Author Topic: To avoid or not to avoid Xmas Eve get together?  (Read 15497 times)

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despedina

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To avoid or not to avoid Xmas Eve get together?
« on: December 04, 2012, 09:50:40 PM »
My husband and I are torn about how to handle an upcoming get together with my MIL and my husbands 2 younger brothers. The issue mainly centers around the older BIL, his wife and their son.

Breif history:

Brother in law #1 has always been hard for people to talk to. A few years ago I actually stopped having meaningful conversations with him because he's always finding fault in things people says.

About 6 years ago, MIL and FIL seperated due to ongoing infidelity issues on the part of FIL. He went to a psychiatrist and was diagnosed as bi-polar, got meds, and they reconciled. Shortly after, FIL convinced BIL #1 that he had the same issues.  BIL1 went to his family dr and got same meds as FIL (which in my opinion has changed nothing), no psychiatrist was ever seen. He and his wife now use this as the reason that BIL1 acts like an bacon-fed knave all the time.

FIL was diagnosed with terminal brain cancer in March 2011. BIL1's actions only got worse as he attempted to take over for the family business. He constantly threw the fact that we live 45 min away and that BIL2 was away at college in our faces and stated how all the pressure of the world was on him, and saw himself as his dad's only caretaker (my MIL is a nurse). Since FIL was sick we put up with this as much as possible, and were down at his parents every weekend. Toward the end my husband was also going down every Wed (taking off work).

FIL passes Aug 9. At the funeral dinner, in front of all the family and friends, I came out of the rest room to see BIL shaking my 4yo son and screaming at him in front of everyone.  His 7yo son and mine had been playing a nintendo DS and my nephew got bumped in the face with it.  I quickly picked up my son and told BIL he is not to lay hands on my son or scream in his face, and that all issues should be brought up to myself or my husband.

After this, my husband had a severe talk with my BIL that day, as it was a long time coming anyway (BIL1 was always stating that my kids were too rough with his child, and had scolded our kids in front of us many times before, which we had calmly handled up until now)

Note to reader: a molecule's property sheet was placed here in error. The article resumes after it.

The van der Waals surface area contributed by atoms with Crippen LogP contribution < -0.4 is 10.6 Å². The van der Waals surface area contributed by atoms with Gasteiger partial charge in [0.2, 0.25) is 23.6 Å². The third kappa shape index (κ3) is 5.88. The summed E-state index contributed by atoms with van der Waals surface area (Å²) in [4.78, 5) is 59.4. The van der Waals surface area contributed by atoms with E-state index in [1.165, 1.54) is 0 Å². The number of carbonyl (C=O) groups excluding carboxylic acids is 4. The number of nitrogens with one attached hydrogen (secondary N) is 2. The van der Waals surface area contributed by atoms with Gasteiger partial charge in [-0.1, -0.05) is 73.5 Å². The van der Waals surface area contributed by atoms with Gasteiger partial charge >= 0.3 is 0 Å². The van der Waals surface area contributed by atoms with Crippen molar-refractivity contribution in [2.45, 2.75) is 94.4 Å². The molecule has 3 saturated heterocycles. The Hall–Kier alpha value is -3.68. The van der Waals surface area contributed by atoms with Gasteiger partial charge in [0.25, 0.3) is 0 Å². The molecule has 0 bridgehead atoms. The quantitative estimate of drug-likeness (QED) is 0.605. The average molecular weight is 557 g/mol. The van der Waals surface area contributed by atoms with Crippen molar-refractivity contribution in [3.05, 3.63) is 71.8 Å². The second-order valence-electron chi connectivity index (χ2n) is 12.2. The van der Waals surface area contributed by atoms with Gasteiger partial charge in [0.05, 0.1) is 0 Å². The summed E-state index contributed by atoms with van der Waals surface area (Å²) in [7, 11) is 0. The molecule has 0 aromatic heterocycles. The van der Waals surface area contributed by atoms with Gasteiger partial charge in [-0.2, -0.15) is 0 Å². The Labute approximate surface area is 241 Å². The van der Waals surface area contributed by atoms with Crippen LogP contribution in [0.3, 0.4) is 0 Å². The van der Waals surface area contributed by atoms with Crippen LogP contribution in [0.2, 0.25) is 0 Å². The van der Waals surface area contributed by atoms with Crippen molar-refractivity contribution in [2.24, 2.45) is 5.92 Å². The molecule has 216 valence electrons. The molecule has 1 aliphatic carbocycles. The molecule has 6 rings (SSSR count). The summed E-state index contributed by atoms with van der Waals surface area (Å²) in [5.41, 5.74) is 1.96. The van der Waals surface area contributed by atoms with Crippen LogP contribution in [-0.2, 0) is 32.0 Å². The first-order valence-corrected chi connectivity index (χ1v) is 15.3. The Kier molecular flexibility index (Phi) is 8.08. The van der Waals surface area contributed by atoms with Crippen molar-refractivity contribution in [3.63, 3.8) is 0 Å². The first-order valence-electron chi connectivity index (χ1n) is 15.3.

My husband tried for 2 months to smooth things over with BIL1. They both agreed that they needed to sit down and work all their issues out however BIL1 was consistently unavailable for 2 mos straight. Finally in mid Oct at a family event, BIL1 made a concerted effort to ignore all of us. Others noticed and it was embarassing especially to my MIL.  When we started toward the car, BIL1 yelled loudly "Have a Good Evening!"
The next day my husband called him and asked why he would not acknowledge him.  I'm not sure what all was said, but BIL1 sees all the issues as being because my sons are bullies!  We were shocked. No one (day care, school, other family members) have ever had an issue with my sons. They are pretty quiet actually. My now 5yo is a bit rambunctious but in no way bullies his 7yo son. In fact, most of the time when the kids are playing, my BIL and SIL are no where to be seen and my husband, myself or my 15yo daughter are watching the kids.  So I can only imagine that my nephew is telling them somehow that my kids are doing something to him.   Of course my husband got angry and they had a bit of a blow up over this. My husband felt bad after and tried to get back on track to working out their issues. BIL1 ignored all calls, texts and emails. Due to this we decided ot opt out of Thanksgiving at my in laws and we went out of town (we had a nice dinner a few nights prior with MIL and BIL2).